Our Question Box

Dr. Leonard Greenway, pastor of the Riverside Christian Reformed Church of Grand Rapids, Michigan is in charge of Our Question Box. This department is for everyone.

From a reader in Iowa:

Question: Does it conflict with our ideas of “Christian Liberty” to set up standards for conduct in recreation and amusement? We arc having a discussion of this in our society. Have you some standards to suggest to us?

Answer: A follower of Christ in the exercise of Christian liberty should not be averse to criteria. He wants his whole life to be well-regulated with a’view to doing all to the glory of God. This means that his pleasures in recreation and amusement can be evaluated in the light of certain standards. Let me submit the following standards as a basis for evaluating various kinds of leisure activities:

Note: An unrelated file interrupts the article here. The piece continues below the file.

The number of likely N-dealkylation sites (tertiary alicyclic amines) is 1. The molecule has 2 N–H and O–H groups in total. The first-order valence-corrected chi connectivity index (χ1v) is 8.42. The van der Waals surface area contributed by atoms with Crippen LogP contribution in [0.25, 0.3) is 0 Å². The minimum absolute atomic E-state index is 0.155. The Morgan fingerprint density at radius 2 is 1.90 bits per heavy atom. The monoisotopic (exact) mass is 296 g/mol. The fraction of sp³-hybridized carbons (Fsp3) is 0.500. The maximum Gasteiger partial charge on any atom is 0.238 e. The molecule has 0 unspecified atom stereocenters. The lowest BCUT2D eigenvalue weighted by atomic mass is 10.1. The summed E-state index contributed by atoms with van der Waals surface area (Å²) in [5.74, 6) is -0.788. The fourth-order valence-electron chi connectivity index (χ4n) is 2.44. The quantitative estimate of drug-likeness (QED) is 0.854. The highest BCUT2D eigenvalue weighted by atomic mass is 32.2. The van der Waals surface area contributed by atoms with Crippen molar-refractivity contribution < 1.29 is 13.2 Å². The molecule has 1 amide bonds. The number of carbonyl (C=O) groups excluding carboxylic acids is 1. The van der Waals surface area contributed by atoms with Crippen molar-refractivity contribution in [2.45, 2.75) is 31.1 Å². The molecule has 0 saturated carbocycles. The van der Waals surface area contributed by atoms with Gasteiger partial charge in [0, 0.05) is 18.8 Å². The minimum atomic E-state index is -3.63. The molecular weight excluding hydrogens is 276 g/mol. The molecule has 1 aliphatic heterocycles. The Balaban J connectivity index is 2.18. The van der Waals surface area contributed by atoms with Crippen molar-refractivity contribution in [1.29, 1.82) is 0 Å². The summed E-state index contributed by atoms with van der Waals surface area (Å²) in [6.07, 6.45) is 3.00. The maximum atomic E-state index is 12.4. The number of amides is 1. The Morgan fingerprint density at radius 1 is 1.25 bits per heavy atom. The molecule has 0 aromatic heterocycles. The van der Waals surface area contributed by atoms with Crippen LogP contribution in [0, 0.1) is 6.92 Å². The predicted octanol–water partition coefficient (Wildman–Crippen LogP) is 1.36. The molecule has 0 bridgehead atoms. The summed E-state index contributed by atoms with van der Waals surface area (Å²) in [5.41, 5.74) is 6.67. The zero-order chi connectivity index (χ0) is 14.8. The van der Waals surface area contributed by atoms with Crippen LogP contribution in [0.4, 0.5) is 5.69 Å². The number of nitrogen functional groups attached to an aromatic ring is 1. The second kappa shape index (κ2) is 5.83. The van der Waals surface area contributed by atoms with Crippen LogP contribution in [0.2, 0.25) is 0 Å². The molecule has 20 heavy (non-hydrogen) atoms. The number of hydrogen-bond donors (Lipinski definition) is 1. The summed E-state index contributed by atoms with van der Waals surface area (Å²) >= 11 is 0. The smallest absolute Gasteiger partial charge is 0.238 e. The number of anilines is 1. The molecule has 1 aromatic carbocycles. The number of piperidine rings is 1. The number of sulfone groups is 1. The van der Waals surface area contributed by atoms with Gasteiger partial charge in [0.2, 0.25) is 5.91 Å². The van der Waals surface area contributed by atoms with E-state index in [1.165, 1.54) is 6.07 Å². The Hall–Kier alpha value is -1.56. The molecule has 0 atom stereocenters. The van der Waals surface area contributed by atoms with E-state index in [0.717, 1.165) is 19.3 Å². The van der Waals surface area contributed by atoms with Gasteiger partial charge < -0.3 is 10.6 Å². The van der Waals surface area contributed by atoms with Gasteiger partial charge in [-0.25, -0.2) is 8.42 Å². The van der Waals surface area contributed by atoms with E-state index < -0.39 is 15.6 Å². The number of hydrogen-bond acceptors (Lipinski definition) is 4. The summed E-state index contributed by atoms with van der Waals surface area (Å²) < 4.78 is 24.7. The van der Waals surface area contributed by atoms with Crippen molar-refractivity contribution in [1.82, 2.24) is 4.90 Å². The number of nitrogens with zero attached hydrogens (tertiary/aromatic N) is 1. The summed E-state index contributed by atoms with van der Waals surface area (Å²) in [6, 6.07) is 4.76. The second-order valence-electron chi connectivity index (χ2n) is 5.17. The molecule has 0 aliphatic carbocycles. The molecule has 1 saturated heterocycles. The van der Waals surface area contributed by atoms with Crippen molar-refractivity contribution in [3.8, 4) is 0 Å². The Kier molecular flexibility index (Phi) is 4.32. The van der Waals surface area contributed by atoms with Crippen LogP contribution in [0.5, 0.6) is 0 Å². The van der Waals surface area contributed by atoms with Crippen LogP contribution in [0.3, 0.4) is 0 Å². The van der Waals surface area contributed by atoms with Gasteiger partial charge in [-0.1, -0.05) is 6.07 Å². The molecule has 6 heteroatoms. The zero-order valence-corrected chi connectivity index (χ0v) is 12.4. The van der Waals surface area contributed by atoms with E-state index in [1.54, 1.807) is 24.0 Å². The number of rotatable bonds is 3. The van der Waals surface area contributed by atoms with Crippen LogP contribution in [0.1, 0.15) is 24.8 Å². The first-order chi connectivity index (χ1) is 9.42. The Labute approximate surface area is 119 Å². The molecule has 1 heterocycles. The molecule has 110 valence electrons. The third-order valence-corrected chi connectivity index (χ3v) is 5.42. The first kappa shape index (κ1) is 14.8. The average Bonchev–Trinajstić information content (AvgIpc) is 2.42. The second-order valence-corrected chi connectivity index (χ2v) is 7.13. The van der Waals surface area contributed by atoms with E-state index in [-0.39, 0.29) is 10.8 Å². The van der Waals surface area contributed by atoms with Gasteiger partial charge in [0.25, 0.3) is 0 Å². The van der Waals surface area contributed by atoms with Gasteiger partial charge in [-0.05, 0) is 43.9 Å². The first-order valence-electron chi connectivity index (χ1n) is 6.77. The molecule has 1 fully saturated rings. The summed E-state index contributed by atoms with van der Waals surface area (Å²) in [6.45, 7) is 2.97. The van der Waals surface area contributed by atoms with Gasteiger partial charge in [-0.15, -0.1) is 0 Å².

1. Any amusement that entails a waste of time or money is indefensible. Amusements must serve some intelligent, productive, constructive purpose in our lives. Their worth is determined by the worthiness of the end in view. We are stewards of timc as well as of our possessions. A good steward is not a gamester. Ephesians 5:16; Colossians 4:5. 2. Recreation that is harmful to the body is wrong. A Christian at play should ask, “Is this good for me physically?” He should never “take a chance” for the sheer sport of it. Neither should he seek enjoyment in witnessing dangerous sports. It is no credit to our Christian profession when we delight in the excitement produced by spectacles where danger to human life, or even animal life, is imminent. Circuses and carnivals usually advertise their feature performances as “death-defying,” “hair-raising,” “breathtaking.” Billboards blaze the feats of “the human cannon ball,” the “tightrope walker,” the “daring balloon ascensionists,” “the snake-charmer,” “the lion tamer,” “the daredevil motor cyclist,” etc. Similar sensations are promised in the advertisements of auto races, including the “midget” variety. Nor should we omit reference to prize-fighting which has become a great commercialized amusement in America. We may not be all agreed as to whether or not everything mentioned above belongs to the same category, but it is difficult for me to understand how anyone can deny that there is an unnecessary danger to human life. Exodus 20:13; I Corinthians 6:19, 20. 3. Entertainment that disturbs emotional stability and weakens self-control is wrong. Each of us Christians, with kingly continence, must rule the brood of passions that have their nest in what remains of our sinful human nature. Any stimulation that is liable to release these passions is to be regarded as a menace. There are fOnTIS of dancing that provide such stimulation. The run-of-the-mill exhibitions of Hollywood’s theatrical talent together with many radio and television shows unquestionably can be branded as serious offenders here. As for “rock and roll,” we can profit from the following statement by Dr. Howard Hanson of the Eastman School of Music at the University of Rochester: “Music can be soothing or invigorating, ennobling or vulgarizing, philosophical or orgiastic. It has powers for evil as well as for good.” (The American Journal of Psychiatry, Vol. 99, p. 317.) Titus 2:11, 12; Proverbs 16:32. 4. Any pleasure that tends to make us more companionable with unbelievers and less sociable with devout believers is to be avoided. Every person’s life has a natural gravitation. The Christian’s gravitation should always be in the direction of godliness and godly people. Something is seriously amiss when the movement is prevailingly in the other direction. The “worldof I John 2:15 has its own culture, its own fashion, its own songs, melodies, elations, camaraderie. This is “Babylon the Great” (Revelation 18) in which Christians have no appointed lodging. II Timothy 4:10; Psalm 16:3, 4.